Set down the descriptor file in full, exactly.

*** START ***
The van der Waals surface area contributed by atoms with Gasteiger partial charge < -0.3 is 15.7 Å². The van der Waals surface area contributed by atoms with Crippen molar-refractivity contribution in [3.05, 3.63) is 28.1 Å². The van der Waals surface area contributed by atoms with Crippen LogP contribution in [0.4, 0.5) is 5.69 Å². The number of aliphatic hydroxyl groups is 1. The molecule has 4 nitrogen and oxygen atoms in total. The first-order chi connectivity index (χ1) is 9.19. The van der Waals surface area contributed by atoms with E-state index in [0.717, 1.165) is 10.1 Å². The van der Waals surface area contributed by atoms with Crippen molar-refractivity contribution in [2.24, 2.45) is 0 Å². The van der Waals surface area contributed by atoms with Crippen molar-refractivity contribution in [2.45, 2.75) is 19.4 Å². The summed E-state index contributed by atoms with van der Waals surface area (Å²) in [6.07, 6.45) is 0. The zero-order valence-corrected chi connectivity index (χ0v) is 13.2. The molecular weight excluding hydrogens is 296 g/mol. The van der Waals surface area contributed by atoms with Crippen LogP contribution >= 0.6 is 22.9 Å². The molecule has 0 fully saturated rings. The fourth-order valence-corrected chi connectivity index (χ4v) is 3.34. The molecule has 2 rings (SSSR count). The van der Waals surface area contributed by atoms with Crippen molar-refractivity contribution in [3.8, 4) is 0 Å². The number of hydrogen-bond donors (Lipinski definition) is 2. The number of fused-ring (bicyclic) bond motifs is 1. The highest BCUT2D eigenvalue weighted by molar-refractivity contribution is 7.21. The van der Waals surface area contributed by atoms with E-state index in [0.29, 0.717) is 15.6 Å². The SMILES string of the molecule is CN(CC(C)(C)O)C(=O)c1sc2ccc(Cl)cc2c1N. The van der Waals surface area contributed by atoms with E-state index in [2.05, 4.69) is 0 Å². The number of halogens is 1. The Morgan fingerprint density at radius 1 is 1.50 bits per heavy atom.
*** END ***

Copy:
The van der Waals surface area contributed by atoms with Gasteiger partial charge < -0.3 is 15.7 Å². The van der Waals surface area contributed by atoms with Crippen molar-refractivity contribution in [3.05, 3.63) is 28.1 Å². The van der Waals surface area contributed by atoms with Crippen LogP contribution in [0.4, 0.5) is 5.69 Å². The number of aliphatic hydroxyl groups is 1. The molecule has 4 nitrogen and oxygen atoms in total. The first-order chi connectivity index (χ1) is 9.19. The van der Waals surface area contributed by atoms with E-state index in [0.717, 1.165) is 10.1 Å². The van der Waals surface area contributed by atoms with Crippen molar-refractivity contribution in [2.24, 2.45) is 0 Å². The van der Waals surface area contributed by atoms with Crippen molar-refractivity contribution in [2.45, 2.75) is 19.4 Å². The summed E-state index contributed by atoms with van der Waals surface area (Å²) in [6.07, 6.45) is 0. The zero-order valence-corrected chi connectivity index (χ0v) is 13.2. The molecular weight excluding hydrogens is 296 g/mol. The van der Waals surface area contributed by atoms with Crippen LogP contribution >= 0.6 is 22.9 Å². The molecule has 0 fully saturated rings. The fourth-order valence-corrected chi connectivity index (χ4v) is 3.34. The molecule has 2 rings (SSSR count). The van der Waals surface area contributed by atoms with Crippen molar-refractivity contribution in [3.8, 4) is 0 Å². The number of hydrogen-bond donors (Lipinski definition) is 2. The number of fused-ring (bicyclic) bond motifs is 1. The highest BCUT2D eigenvalue weighted by molar-refractivity contribution is 7.21. The van der Waals surface area contributed by atoms with E-state index in [0.29, 0.717) is 15.6 Å². The SMILES string of the molecule is CN(CC(C)(C)O)C(=O)c1sc2ccc(Cl)cc2c1N. The van der Waals surface area contributed by atoms with E-state index in [2.05, 4.69) is 0 Å². The number of halogens is 1. The Morgan fingerprint density at radius 1 is 1.50 bits per heavy atom.